Package Get it from here: Required/Optional
Metakit (source) Required
Tcl 8.4.4 (source) Optional
Tcl 8.4.4 (prebuilt for Win32) Optional
Expat 1.95.7 (source) Optional
Expat 1.95.7 (prebuilt for Win32) Optional
Python 2.2.3 (source) Optional
Python 2.2.3 (prebuilt for Win32) Optional
Java (prebuilt only) Optional


To unpack the source releases on Unix, you need gzip and tar. Some versions of tar understand the -z which obviates the need for invoking gzip. On Win32 or MacOS X use winzip or a command line version of zip respectively. Most implementations of zip understand archives compressed with gzip and will be able to decompress and unpack them.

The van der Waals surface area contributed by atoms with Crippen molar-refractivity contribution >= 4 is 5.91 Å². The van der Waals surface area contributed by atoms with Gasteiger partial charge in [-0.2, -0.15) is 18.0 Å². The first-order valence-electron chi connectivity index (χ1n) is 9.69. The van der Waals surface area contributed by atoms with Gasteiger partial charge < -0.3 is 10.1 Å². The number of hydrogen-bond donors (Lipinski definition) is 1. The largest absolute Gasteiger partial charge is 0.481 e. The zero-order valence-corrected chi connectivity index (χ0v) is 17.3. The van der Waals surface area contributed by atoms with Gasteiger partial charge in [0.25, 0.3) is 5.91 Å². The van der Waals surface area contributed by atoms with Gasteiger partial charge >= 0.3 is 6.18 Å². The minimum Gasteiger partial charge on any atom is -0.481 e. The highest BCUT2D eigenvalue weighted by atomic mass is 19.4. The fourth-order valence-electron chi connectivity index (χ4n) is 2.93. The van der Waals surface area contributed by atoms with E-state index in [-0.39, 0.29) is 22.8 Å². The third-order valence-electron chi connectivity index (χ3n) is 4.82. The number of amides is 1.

We recommend use of Metakit with e4Graph. All older versions of Metakit up to 2.4.8 are known to work well with e4Graph. As noted above, only the Metakit package is a required dependency. The others are optional, and are required only for building extensions to e4Graph such as a Tcl or Python binding, or support for XML input and output. We suggest that on Windows, you use the prebuilt packages on which you will depend, to simplify the effort required to get started using e4Graph. However, Metakit does not provide a prebuilt package for Windows, so you have to build it from source there also. On Unix, the best option is to build each package from the sources, and then to use it. For each component that e4Graph depends on, you only need either the binary or source distribution of that component.